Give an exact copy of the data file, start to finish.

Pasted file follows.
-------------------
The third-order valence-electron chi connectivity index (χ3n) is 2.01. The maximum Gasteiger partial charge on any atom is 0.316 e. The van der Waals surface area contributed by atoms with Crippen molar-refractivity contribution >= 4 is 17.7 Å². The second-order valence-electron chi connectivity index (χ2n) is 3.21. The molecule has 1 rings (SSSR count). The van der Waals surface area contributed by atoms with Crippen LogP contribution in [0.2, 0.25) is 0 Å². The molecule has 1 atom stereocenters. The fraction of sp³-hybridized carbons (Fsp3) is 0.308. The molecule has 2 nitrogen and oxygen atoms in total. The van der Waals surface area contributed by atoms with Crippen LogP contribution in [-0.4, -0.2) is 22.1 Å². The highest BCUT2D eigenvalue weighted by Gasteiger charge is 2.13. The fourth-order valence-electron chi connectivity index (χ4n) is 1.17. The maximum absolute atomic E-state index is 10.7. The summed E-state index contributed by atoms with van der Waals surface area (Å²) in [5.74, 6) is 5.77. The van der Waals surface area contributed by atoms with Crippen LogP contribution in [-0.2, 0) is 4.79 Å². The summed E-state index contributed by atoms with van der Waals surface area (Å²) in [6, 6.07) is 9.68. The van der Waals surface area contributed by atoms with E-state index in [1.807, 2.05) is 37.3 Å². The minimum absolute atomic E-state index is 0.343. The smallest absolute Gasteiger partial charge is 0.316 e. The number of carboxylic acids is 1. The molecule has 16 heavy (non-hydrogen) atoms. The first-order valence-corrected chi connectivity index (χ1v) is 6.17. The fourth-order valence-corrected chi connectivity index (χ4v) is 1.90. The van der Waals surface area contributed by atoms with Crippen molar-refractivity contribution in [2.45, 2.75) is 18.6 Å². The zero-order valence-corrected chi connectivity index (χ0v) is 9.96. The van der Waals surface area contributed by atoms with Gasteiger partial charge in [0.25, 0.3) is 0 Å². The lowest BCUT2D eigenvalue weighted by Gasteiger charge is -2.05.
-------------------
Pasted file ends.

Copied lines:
The third-order valence-electron chi connectivity index (χ3n) is 2.01. The maximum Gasteiger partial charge on any atom is 0.316 e. The van der Waals surface area contributed by atoms with Crippen molar-refractivity contribution >= 4 is 17.7 Å². The second-order valence-electron chi connectivity index (χ2n) is 3.21. The molecule has 1 rings (SSSR count). The van der Waals surface area contributed by atoms with Crippen LogP contribution in [0.2, 0.25) is 0 Å². The molecule has 1 atom stereocenters. The fraction of sp³-hybridized carbons (Fsp3) is 0.308. The molecule has 2 nitrogen and oxygen atoms in total. The van der Waals surface area contributed by atoms with Crippen LogP contribution in [-0.4, -0.2) is 22.1 Å². The highest BCUT2D eigenvalue weighted by Gasteiger charge is 2.13. The fourth-order valence-electron chi connectivity index (χ4n) is 1.17. The maximum absolute atomic E-state index is 10.7. The summed E-state index contributed by atoms with van der Waals surface area (Å²) in [5.74, 6) is 5.77. The van der Waals surface area contributed by atoms with Crippen LogP contribution in [-0.2, 0) is 4.79 Å². The summed E-state index contributed by atoms with van der Waals surface area (Å²) in [6, 6.07) is 9.68. The van der Waals surface area contributed by atoms with E-state index in [1.807, 2.05) is 37.3 Å². The minimum absolute atomic E-state index is 0.343. The smallest absolute Gasteiger partial charge is 0.316 e. The number of carboxylic acids is 1. The molecule has 16 heavy (non-hydrogen) atoms. The first-order valence-corrected chi connectivity index (χ1v) is 6.17. The fourth-order valence-corrected chi connectivity index (χ4v) is 1.90. The van der Waals surface area contributed by atoms with Crippen molar-refractivity contribution in [2.45, 2.75) is 18.6 Å². The zero-order valence-corrected chi connectivity index (χ0v) is 9.96. The van der Waals surface area contributed by atoms with Gasteiger partial charge in [0.25, 0.3) is 0 Å². The lowest BCUT2D eigenvalue weighted by Gasteiger charge is -2.05.